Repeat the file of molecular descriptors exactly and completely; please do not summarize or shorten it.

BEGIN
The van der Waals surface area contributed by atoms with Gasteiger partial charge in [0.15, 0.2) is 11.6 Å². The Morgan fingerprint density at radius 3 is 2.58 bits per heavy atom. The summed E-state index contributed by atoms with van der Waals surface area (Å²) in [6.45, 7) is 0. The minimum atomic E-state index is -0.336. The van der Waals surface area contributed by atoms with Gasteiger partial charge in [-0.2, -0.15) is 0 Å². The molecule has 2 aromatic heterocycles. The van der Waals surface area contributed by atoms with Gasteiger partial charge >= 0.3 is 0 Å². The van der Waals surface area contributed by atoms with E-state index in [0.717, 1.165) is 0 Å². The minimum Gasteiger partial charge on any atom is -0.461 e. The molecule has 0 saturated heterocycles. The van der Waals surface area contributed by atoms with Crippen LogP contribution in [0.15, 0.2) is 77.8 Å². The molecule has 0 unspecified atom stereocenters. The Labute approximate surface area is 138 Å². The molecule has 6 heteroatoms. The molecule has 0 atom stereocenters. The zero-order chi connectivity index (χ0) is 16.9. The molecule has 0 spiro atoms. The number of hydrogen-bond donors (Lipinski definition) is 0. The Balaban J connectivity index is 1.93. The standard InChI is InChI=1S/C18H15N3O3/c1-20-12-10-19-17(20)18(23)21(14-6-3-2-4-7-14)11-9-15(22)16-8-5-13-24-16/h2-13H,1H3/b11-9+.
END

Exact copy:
The van der Waals surface area contributed by atoms with Gasteiger partial charge in [0.15, 0.2) is 11.6 Å². The Morgan fingerprint density at radius 3 is 2.58 bits per heavy atom. The summed E-state index contributed by atoms with van der Waals surface area (Å²) in [6.45, 7) is 0. The minimum atomic E-state index is -0.336. The van der Waals surface area contributed by atoms with Gasteiger partial charge in [-0.2, -0.15) is 0 Å². The molecule has 2 aromatic heterocycles. The van der Waals surface area contributed by atoms with Gasteiger partial charge >= 0.3 is 0 Å². The van der Waals surface area contributed by atoms with E-state index in [0.717, 1.165) is 0 Å². The minimum Gasteiger partial charge on any atom is -0.461 e. The molecule has 0 saturated heterocycles. The van der Waals surface area contributed by atoms with Crippen LogP contribution in [0.15, 0.2) is 77.8 Å². The molecule has 0 unspecified atom stereocenters. The Labute approximate surface area is 138 Å². The molecule has 6 heteroatoms. The molecule has 0 atom stereocenters. The zero-order chi connectivity index (χ0) is 16.9. The molecule has 0 spiro atoms. The number of hydrogen-bond donors (Lipinski definition) is 0. The Balaban J connectivity index is 1.93. The standard InChI is InChI=1S/C18H15N3O3/c1-20-12-10-19-17(20)18(23)21(14-6-3-2-4-7-14)11-9-15(22)16-8-5-13-24-16/h2-13H,1H3/b11-9+.